They Hired It, Didn’t They?
By Patrick F. Cannon
Although some of my younger family members may be benefitting from it, I think President Biden’s cynical election-year forgiveness of $10,000 in student debt was a bad idea. It thumbs his nose at all those who actually paid back their loans; or worked their way through school; or joined one of the armed-services for their educational benefits; or whose family sacrificed to pay their tuition and other costs.
In a very real way, it also rewards the many colleges and universities that think nothing of charging outrageous sums for what is often a dubious return. The last time I looked, my own alma mater, Northwestern University, was charging $58,700 per year for full tuition and fees. I concede that few students actually pay that much (the average for a middle-class family is $41,600), except for the foreign students who are courted for their parents’ willingness to cough up the entire $235,000 for an American college education.
Why these high costs? Administrative bloat is one reason. Highly-paid professors who don’t teach much is another. I had one complain to me that he was being required to teach an actual class in a coming semester, as if it were an intolerable imposition! In many cases, our children are being taught instead by low-paid and resentful teaching assistants or non-tenured “adjunct” faculty.
It doesn’t have to be that way. I am indebted to my friend Steve for reminding me that Mitch Daniels, former governor of Indiana and currently president of Purdue University (retiring on January 1), has actually managed to reduce the costs of tuition and fees in real terms during his tenure. Full costs for in-state students are about $20,000 per year; and for out-of-state, $38,000. And let me remind you that no one needs to apologize for a Purdue degree.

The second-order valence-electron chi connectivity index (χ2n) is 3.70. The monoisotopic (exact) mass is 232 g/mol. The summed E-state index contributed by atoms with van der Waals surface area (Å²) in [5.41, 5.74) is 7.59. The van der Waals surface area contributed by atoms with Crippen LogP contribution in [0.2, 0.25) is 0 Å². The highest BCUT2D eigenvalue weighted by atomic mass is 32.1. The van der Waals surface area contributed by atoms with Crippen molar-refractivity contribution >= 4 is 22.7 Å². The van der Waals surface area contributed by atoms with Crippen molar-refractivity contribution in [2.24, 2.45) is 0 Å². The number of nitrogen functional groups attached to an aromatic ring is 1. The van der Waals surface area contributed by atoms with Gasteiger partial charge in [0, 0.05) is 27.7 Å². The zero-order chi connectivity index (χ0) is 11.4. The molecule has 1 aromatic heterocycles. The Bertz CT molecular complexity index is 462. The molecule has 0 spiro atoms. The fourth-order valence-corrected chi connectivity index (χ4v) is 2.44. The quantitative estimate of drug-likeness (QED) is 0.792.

In this crazy world, when the Democrat-controlled Congress passes a trillion dollar spending package, they call it a Debt Reduction Act! Now, I guess we’re going to spend another $300 billion to further reduce the deficit! George Orwell would recognize the irony.
It occurred to me that we might ask the Chinese – who hold much of our debt – to forgive some of it, maybe a few trillion or so. It’s the least they can do for their best customer. Perhaps you didn’t know we owed them so much?
Oh well. I’ll stop there. One last thing though. When President “Silent Cal” Coolidge was asked whether we should forgive Great Britain’s World War I war debt, he responded with: “They hired the money, didn’t they?” In those days, people tried to avoid debt in the first place, but believed you were obligated to pay it back. We stopped believing in that a long time ago, and the government is leading the way.
Copyright 2022, Patrick F. Cannon